Remarkable transformations in pre-K-12 education have occurred over the past 30 years; some have actually enriched schools and school systems by implementing systemic efficiencies. Others have served to heighten awareness of all that effective teaching actually entails. But many have been devastating. They have weakened the work being done in pre-K-12 classrooms, and set in motion certain practices and protocols that frankly undermine daily instruction.
Over a period of decades—decades of hard work and even greater posturing that ultimately resulted in the adoption of the federal No Child Left Behind Act—we have blurred an essential component of our work: accountability.
Accountability, at its essence, is not a goal; it is the acceptance of responsibility for all that we do in our classrooms, day in and day out. Accountability, when embraced for what it is, turns out to be not some sort of punitive “gotcha”; instead, it is what drives commitment to continuous examination, reflection, and improvement.
Despite the upside of accountability, we have failed to manage its unforeseen downside: a tendency to look back at regimented instruction with a sanitized fondness. It seems we have, in our profession, lost the will to acknowledge and leverage the multiple ways in which children learn—or to recognize the multiple ways children fail to learn when ineffective teaching is all that a classroom provides. We have, perhaps, become a nation of educators focusing wholly on the what of teaching, without effectively confronting the far messier (but pivotal) how of teaching.
Accountability, at its essence, is not a goal; it is the acceptance of responsibility for all that we do in our classrooms, day in and day out."
No doubt content—the what in teaching—is essential. But we don’t teach in a vacuum. And it is evident that teaching centered solely on the content of what is being taught—while ignoring the how of delivering it effectively—is deadly. The practice enables us to reach only a fraction of students, and overlooks a fundamental reality: Our students continue to learn in diverse and different ways, often despite our well-intentioned efforts. The bottom line for us now is that accountability solely for the what of whatever is being taught is not enough, and ultimately impairs the very academic mastery we intend with students. If we are to make sustainable change in the lives of our students, we as educators have a baseline duty to establish accountability for how we are teaching.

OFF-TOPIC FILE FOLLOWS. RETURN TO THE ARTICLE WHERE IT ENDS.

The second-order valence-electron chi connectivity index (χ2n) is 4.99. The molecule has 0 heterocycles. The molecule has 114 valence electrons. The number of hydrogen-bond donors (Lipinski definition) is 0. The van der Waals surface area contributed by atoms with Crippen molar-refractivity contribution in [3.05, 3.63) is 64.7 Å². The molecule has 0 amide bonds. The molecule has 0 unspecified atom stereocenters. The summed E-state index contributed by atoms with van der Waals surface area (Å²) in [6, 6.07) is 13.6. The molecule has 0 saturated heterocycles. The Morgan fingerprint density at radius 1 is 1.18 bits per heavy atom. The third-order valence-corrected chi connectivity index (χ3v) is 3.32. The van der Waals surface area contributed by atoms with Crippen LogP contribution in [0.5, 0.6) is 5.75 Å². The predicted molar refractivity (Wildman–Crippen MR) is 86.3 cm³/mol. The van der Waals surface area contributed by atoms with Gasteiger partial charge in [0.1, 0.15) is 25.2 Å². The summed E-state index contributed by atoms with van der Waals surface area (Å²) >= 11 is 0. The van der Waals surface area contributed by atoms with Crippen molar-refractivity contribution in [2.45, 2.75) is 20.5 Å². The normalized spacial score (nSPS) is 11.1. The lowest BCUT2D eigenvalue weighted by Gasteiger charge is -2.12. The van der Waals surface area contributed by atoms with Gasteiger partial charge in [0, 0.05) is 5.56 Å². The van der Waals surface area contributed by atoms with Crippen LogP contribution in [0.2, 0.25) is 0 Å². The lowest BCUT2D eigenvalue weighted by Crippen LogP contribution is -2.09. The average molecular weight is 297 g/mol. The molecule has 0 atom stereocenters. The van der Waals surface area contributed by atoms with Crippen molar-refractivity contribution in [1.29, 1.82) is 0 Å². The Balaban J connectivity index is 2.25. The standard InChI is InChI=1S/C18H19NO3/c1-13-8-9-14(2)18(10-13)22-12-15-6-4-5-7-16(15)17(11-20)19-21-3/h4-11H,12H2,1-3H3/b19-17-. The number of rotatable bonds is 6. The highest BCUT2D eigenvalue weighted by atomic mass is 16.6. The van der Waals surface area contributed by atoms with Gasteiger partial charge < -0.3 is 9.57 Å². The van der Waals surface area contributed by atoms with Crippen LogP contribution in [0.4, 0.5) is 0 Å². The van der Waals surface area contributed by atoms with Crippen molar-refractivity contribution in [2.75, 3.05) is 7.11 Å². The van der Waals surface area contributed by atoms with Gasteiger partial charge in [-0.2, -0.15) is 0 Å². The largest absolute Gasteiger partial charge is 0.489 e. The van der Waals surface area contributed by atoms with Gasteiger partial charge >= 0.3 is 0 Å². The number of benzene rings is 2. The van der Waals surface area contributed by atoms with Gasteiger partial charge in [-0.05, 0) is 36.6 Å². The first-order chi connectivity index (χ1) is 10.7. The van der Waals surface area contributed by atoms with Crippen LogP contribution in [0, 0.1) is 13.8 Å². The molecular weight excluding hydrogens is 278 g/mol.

This singular focus on the what has also led to interminable state and local debates about what academic standards are adopted, what assessments are valid and used, what curriculum is implemented, what data are analyzed, what policies are embraced—and, ultimately, what information is presented to our children. This one-dimensional approach to teaching and learning measures only one element of the equation, by focusing on content—a potent political and policy driver—in isolation from other essential elements. But deciding on and measuring only what is taught manifests a constant churn, and continues to conceal a fundamental flaw in the work we do.
We now largely discount or wholly ignore the how of teaching and how of learning. We measure and remeasure each school’s “adequate yearly progress.” We engage in benchmark testing, high-stakes testing, measurement of student population and population trends, measurement of students-per-class and students-per-employee; measurement of the number of impoverished students and numbers of racially identifiable students per school or district; measurement of special education services offered—the what measurement lists go on and on. Again, our work on and measurement in the what in teaching is not without merit; it simply is not enough. It never has been.
The Obama administration has made great strides toward correcting our federal funding deficiencies in pre-K-12 education. Bold leadership at the federal level, however, must be matched at the district and school levels with a committed focus on teaching as a practice.
Thoughtful leadership on the how of teaching is not entirely absent from our pre-K-12 teaching profession. But much of the leadership influencing how teachers teach has been narrowly focused, disjointed, and flat-out misguided. For us to effectively support our teachers and lead schools effectively, we must provide constructive, holistic, and behaviorally measurable guidance on how to engage students in the content being taught. By supporting and guiding teachers in the delivery of instruction, we ensure that classroom teaching will be not simply correlative to learning; it will cause learning.
Historically, intense focus on the what of teaching has led us away from a healthy balance of all that drives true academic achievement. How we teach, how we challenge, how we redirect, and how we engage students is of no less importance than the what we profess to teach. Ironically, over the years, we actually have learned much and documented much about best practices in teaching. Substantial and expert research reveals that we already have explored and analyzed much about the how of teaching; we simply haven’t acknowledged its pivotal effect on academic achievement in the way we support and coach teachers.
It is our duty as educators to ensure that teaching is powerful. And powerful teaching is as much about effective communication as it is about the content communicated. We as a profession have a compelling need to balance the what with the how in teaching, and to shift the argument away from teacher quality to teaching quality—for every child, in every classroom, every day.
A version of this article appeared in the September 15, 2010 edition of Education Week